The Austrian government that has come to power in the wake of the crisis has made migration a priority of its European Union presidency.
This week, along with Brexit, migration is set to dominate the informal summit of European Union leaders that starts in Salzburg on Wednesday evening.
As political tensions on migrants run high in the EU, Austria has emerged as one of the hard-line voices.
A man who stabbed four people in two knife attacks in the Austrian capital Vienna on March 7 was sentenced to life in jail on Thursday.
The 23-year-old Afghan national was found guilty by jurors on four counts of attempted murder.
The attacker did not claim any political motivation for his actions.
A couple and their 17-year-old daughter sustained severe injuries in the first attack near Nestroyplatz metro station, surviving thanks only to a quick response from emergency services.
I smell ruse, not smoke.
Six men who were scheduled to be deported from Austria were brought to local hospitals in critical condition late on Friday night after apparently setting fire to their cells in a Vienna detention center. According to local media, a suicide note signed by the entire group was found by investigators.
At around 10:30 pm local time, the fire alarm went off at the facility in the Hernalser district of Vienna. When guards rushed to the scene, one of the men was found motionless by the cell door, but the smoke was too thick to try and rescue the others. About 40 inmates had to be evacuated, and 14 of them were treated for smoke inhalation, as were a few police officers on the scene.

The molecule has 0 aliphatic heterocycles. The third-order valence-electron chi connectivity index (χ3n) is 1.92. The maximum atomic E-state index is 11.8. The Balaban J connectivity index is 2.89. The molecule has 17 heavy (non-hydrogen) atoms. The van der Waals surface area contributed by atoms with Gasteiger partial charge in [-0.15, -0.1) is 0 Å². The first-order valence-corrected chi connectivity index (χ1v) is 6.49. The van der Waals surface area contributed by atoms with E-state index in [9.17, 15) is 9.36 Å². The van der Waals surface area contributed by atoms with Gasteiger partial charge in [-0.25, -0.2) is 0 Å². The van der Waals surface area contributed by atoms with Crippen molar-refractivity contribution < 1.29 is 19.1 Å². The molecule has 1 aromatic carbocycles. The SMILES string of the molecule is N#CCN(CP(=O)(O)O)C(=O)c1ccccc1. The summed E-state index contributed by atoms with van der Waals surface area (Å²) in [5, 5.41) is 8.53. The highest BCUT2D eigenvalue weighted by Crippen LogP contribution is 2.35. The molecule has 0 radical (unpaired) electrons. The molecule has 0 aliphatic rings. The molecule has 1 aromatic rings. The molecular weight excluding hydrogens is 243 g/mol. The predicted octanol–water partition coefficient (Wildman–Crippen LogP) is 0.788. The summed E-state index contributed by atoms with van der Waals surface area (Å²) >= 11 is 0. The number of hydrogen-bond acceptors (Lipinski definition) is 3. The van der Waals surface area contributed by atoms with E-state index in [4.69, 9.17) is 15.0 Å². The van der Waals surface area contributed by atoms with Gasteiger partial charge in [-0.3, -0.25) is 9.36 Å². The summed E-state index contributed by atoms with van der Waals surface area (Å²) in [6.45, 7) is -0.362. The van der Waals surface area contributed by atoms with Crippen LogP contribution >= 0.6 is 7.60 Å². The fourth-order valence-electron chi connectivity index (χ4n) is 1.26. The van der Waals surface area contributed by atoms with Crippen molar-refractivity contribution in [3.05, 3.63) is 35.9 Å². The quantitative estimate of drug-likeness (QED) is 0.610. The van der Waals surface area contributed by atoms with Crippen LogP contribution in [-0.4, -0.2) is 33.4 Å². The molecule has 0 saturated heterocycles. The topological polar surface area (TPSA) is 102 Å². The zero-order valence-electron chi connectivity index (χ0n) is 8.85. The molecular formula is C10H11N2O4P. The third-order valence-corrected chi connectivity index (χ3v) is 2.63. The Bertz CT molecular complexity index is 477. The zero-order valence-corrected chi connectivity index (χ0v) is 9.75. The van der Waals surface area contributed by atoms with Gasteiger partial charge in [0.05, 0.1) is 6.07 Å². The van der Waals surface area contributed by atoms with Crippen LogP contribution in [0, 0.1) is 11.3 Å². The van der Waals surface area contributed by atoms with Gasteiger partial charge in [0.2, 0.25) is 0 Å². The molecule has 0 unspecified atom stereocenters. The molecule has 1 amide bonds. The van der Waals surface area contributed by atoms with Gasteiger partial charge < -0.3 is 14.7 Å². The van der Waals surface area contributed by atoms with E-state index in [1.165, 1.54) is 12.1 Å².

It was the middle of the night when a group of young Austrians used a crane to dress Vienna’s 65-foot (20-meter) statue of Empress Maria Theresa in a niqab. The stunt was accompanied by a poster that read “Islamization? No thanks!”
The act was committed by the Austrian branch of the Identitarian movement, branded Europe’s “hipster right.” Identitarians are the new, media-friendly face of far-right nationalism and Europe’s answer to the US’s alt-right. But where the alt-right has succeeded online, Austria’s Identitarians use the internet to promote their actions on the streets — imitating the tactics of leftist activist groups such as Greenpeace and generating news headlines in the process.
It’s DW, think the CBC with a sprinkling of Guardianista.
Asylum-seekers in Austria will no longer be able to apply for apprenticeship schemes, as part of a draft regulation presented by the government on Monday.
The legislation actually aims to fill vacant training places and apprenticeships, which will be open to laborers from third countries but not to asylum-seekers whose claims are being assessed, government spokesman Peter Launsky-Tieffenthal said.
Austria has rejected the asylum claim of an Iraqi who claimed he could not return home because he is gay, saying he acted too ‘girlish’ in his assessment interview, reports said Thursday.
The case follows that of an Afghan asylum-seeker whose claim to be gay was rejected because he did not ‘act or dress’ like a homosexual.
Rights group Amnesty International said earlier this week that it saw a ‘structural problem’ in how Austria assessed asylum claims. An Interior Ministry spokesman rejected this on Thursday.
Austrian Freedom Party (FPÖ) Interior Minister Herbert Kickl has floated the idea of charging radical Islamic adherents if they advocate for Sharia law over the constitutional law of Austria.